WHEN PRESIDENT CARTER first began to bring out his energy policy last month, some of the key numbers were left until later. They turned up a couple of weeks ago in the back of the little book entitled "The National Energy Plan" that the White House has been distributing. An illuminating table there shows how much energy the country would be using in 1985 under this plan, and which fuels. Those numbers imply a gap in the plan. The country can't get there from here. Either the plan must be augmented or oil imports will be well above 7 million barrels a day by the mid-1980s.
That gap is not small. Hans Landsberg, an economist with long experience in this field, offers an estimate in the analysis that we print today on the opposite page. As he points out, coal production and use are unrealistically high. The projection for nuclear power also seems too high, in view of the extremely long lead times that reactors require. But it's slow work to develop any major source of energy, and there won't be any new ones available in 1985 that are not visible today. A spectacular new oil strike, for example, is always a possibility. But it was nine years ago that oil was discovered on the North Slope of Alaska, and that oil won't begin to reach consumers until this winter.
Closing the gap means either reducing the demand for energy or increasing oil impports beyond the plan's target. The administration has taken an extremely cautious approach to conservation because it fears doing damage to the economy. It is trying to stay far away from anything that might threaten to depress automobile sales, or disrupt the housing industry, or curtail industrial expansion. It's correct to say that conservation can be accomplished without destroying jobs - if it's done carefully, at a certain pace. But if the pace is forced beyond limits that are not yet entirely clear, unemployment rises.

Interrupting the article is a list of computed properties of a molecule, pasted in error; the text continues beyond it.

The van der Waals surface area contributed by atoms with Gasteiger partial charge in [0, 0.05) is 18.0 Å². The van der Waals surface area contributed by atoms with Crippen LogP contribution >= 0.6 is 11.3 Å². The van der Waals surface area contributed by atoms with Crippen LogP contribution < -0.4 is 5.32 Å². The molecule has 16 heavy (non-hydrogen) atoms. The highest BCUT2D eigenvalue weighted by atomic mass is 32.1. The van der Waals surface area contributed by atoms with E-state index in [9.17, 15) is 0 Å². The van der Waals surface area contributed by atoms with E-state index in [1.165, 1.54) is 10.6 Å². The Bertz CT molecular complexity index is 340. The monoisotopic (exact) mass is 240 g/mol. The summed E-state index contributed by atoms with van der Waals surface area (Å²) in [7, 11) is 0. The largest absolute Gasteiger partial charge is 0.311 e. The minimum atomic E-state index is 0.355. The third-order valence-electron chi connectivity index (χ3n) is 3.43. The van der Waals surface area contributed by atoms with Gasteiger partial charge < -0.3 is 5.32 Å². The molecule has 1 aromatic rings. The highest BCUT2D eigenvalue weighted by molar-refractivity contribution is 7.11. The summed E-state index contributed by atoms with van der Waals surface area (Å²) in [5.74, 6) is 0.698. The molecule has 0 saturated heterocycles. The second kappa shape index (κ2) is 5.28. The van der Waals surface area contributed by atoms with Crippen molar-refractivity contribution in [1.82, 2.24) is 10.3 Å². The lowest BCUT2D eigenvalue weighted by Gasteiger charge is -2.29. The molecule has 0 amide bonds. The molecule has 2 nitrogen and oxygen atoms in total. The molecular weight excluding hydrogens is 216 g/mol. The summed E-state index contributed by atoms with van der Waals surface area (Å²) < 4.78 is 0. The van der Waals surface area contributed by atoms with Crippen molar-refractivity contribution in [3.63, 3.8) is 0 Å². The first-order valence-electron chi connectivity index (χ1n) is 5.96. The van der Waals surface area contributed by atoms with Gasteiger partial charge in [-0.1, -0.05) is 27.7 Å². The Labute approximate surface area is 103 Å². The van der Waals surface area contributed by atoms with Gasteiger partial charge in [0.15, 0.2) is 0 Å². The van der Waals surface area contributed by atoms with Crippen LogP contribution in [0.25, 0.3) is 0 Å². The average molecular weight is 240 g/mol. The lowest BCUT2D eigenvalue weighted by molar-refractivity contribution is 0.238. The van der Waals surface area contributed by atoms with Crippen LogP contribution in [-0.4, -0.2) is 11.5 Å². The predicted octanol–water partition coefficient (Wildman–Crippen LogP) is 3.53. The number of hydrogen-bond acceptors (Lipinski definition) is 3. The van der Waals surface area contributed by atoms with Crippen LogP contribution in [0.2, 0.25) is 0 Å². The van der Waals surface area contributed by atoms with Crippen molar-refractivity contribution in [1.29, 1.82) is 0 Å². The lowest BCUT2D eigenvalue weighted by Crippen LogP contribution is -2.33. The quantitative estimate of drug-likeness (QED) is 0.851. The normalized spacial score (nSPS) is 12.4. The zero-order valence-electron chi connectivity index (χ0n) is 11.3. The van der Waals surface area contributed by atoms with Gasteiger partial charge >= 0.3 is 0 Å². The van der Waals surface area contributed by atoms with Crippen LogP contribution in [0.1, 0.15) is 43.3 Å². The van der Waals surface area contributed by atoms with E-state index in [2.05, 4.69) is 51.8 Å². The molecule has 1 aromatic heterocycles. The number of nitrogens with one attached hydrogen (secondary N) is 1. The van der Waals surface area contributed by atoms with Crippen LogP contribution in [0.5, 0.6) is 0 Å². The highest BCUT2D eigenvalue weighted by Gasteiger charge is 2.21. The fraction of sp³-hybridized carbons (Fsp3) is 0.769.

The alternative is, unfortunately, more foreign oil. That's the choice that Dr. Landsberg recommends. But there are large risks in that one as well - even with the strategic oil storage that, incidentally, the country has not yet begun to accumulate. Even if that oil keeps pouring in without interruption, rising American demand would keep the world oil market tight enough to encourage further OPEC price increases. Over the next decade, OpEC is likely to do more than Congress to restrain American energy imports.
The President's plan is valuable, but incomplete. It has given direction to the formless debate over energy that has been going languidly along ever since the embargo three years ago. It has put the country on a fairly well-marked track of modest conservation and substantial increases in energy supplies. But for all of the President's speeches on the subject, the country still hasn't seen the full strategy. It looks as though the President set his goals and then drew back from some of the implications, papering them over with excessively optimistic forecasts for coal and nuclear power. As the country goes through the next several years, experience will not doubt show the need for further restraints. The present energy plan is not a completed blueprint. It merely indicates a course to be followed - with further implementation to come over the years.